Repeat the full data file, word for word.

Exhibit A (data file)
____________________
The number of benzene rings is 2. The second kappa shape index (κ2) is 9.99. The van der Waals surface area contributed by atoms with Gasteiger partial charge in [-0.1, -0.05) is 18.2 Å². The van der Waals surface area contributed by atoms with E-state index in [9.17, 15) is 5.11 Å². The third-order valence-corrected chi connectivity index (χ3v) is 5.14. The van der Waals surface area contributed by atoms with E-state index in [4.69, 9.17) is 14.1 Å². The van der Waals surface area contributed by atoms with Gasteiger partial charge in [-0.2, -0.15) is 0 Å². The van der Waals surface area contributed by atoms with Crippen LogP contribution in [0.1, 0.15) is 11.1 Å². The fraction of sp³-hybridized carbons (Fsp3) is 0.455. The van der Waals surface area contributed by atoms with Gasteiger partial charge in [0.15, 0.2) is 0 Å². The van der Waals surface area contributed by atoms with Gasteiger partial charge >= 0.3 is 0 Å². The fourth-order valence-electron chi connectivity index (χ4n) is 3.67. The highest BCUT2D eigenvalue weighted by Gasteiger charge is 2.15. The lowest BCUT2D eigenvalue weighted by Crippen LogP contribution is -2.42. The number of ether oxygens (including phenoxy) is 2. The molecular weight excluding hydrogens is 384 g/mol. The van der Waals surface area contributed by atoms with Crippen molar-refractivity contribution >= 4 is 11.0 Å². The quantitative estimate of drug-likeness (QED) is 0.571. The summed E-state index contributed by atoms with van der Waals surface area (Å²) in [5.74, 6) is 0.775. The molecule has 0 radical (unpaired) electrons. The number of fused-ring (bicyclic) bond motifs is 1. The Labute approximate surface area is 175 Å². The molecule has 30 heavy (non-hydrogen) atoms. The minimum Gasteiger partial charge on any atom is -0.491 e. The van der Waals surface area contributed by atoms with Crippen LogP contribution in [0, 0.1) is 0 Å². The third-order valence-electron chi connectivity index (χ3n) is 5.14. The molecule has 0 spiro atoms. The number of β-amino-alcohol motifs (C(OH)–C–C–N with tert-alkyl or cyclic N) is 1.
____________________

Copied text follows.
The number of benzene rings is 2. The second kappa shape index (κ2) is 9.99. The van der Waals surface area contributed by atoms with Gasteiger partial charge in [-0.1, -0.05) is 18.2 Å². The van der Waals surface area contributed by atoms with E-state index in [9.17, 15) is 5.11 Å². The third-order valence-corrected chi connectivity index (χ3v) is 5.14. The van der Waals surface area contributed by atoms with E-state index in [4.69, 9.17) is 14.1 Å². The van der Waals surface area contributed by atoms with Gasteiger partial charge in [-0.2, -0.15) is 0 Å². The van der Waals surface area contributed by atoms with Crippen LogP contribution in [0.1, 0.15) is 11.1 Å². The fraction of sp³-hybridized carbons (Fsp3) is 0.455. The van der Waals surface area contributed by atoms with Gasteiger partial charge in [0.15, 0.2) is 0 Å². The van der Waals surface area contributed by atoms with Gasteiger partial charge >= 0.3 is 0 Å². The fourth-order valence-electron chi connectivity index (χ4n) is 3.67. The highest BCUT2D eigenvalue weighted by Gasteiger charge is 2.15. The lowest BCUT2D eigenvalue weighted by Crippen LogP contribution is -2.42. The number of ether oxygens (including phenoxy) is 2. The molecular weight excluding hydrogens is 384 g/mol. The van der Waals surface area contributed by atoms with Crippen molar-refractivity contribution >= 4 is 11.0 Å². The quantitative estimate of drug-likeness (QED) is 0.571. The summed E-state index contributed by atoms with van der Waals surface area (Å²) in [5.74, 6) is 0.775. The molecule has 0 radical (unpaired) electrons. The number of fused-ring (bicyclic) bond motifs is 1. The Labute approximate surface area is 175 Å². The molecule has 30 heavy (non-hydrogen) atoms. The minimum Gasteiger partial charge on any atom is -0.491 e. The van der Waals surface area contributed by atoms with Crippen LogP contribution in [0, 0.1) is 0 Å². The third-order valence-electron chi connectivity index (χ3n) is 5.14. The molecule has 0 spiro atoms. The number of β-amino-alcohol motifs (C(OH)–C–C–N with tert-alkyl or cyclic N) is 1.